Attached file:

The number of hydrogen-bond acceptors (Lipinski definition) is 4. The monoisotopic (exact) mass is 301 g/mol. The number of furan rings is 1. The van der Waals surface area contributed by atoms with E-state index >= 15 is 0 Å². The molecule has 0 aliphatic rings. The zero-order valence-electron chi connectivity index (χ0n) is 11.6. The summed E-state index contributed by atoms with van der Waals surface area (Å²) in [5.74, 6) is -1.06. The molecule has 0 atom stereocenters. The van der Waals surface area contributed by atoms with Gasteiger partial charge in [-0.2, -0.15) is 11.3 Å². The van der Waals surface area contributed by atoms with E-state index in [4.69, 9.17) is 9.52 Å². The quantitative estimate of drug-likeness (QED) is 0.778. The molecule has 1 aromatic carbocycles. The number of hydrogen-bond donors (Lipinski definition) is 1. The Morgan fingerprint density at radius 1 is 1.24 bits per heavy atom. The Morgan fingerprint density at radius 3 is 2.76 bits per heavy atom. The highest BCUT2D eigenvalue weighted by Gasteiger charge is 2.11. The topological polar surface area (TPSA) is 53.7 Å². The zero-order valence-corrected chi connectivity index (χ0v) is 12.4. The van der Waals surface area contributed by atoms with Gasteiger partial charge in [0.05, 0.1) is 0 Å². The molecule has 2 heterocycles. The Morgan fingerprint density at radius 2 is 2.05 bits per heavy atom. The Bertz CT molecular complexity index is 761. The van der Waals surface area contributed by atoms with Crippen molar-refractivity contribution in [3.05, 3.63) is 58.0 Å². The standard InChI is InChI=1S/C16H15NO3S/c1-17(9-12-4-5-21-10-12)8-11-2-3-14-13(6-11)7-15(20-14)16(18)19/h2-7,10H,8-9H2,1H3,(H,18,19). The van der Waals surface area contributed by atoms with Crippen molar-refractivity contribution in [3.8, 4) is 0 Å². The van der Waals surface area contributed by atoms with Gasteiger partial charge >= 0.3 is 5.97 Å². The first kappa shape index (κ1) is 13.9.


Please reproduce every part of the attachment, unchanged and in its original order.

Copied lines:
The number of hydrogen-bond acceptors (Lipinski definition) is 4. The monoisotopic (exact) mass is 301 g/mol. The number of furan rings is 1. The van der Waals surface area contributed by atoms with E-state index >= 15 is 0 Å². The molecule has 0 aliphatic rings. The zero-order valence-electron chi connectivity index (χ0n) is 11.6. The summed E-state index contributed by atoms with van der Waals surface area (Å²) in [5.74, 6) is -1.06. The molecule has 0 atom stereocenters. The van der Waals surface area contributed by atoms with Gasteiger partial charge in [-0.2, -0.15) is 11.3 Å². The van der Waals surface area contributed by atoms with E-state index in [4.69, 9.17) is 9.52 Å². The quantitative estimate of drug-likeness (QED) is 0.778. The molecule has 1 aromatic carbocycles. The number of hydrogen-bond donors (Lipinski definition) is 1. The Morgan fingerprint density at radius 1 is 1.24 bits per heavy atom. The Morgan fingerprint density at radius 3 is 2.76 bits per heavy atom. The highest BCUT2D eigenvalue weighted by Gasteiger charge is 2.11. The topological polar surface area (TPSA) is 53.7 Å². The zero-order valence-corrected chi connectivity index (χ0v) is 12.4. The van der Waals surface area contributed by atoms with Gasteiger partial charge in [0.05, 0.1) is 0 Å². The molecule has 2 heterocycles. The Morgan fingerprint density at radius 2 is 2.05 bits per heavy atom. The Bertz CT molecular complexity index is 761. The van der Waals surface area contributed by atoms with Crippen molar-refractivity contribution in [3.05, 3.63) is 58.0 Å². The standard InChI is InChI=1S/C16H15NO3S/c1-17(9-12-4-5-21-10-12)8-11-2-3-14-13(6-11)7-15(20-14)16(18)19/h2-7,10H,8-9H2,1H3,(H,18,19). The van der Waals surface area contributed by atoms with Crippen molar-refractivity contribution in [3.8, 4) is 0 Å². The van der Waals surface area contributed by atoms with Gasteiger partial charge >= 0.3 is 5.97 Å². The first kappa shape index (κ1) is 13.9.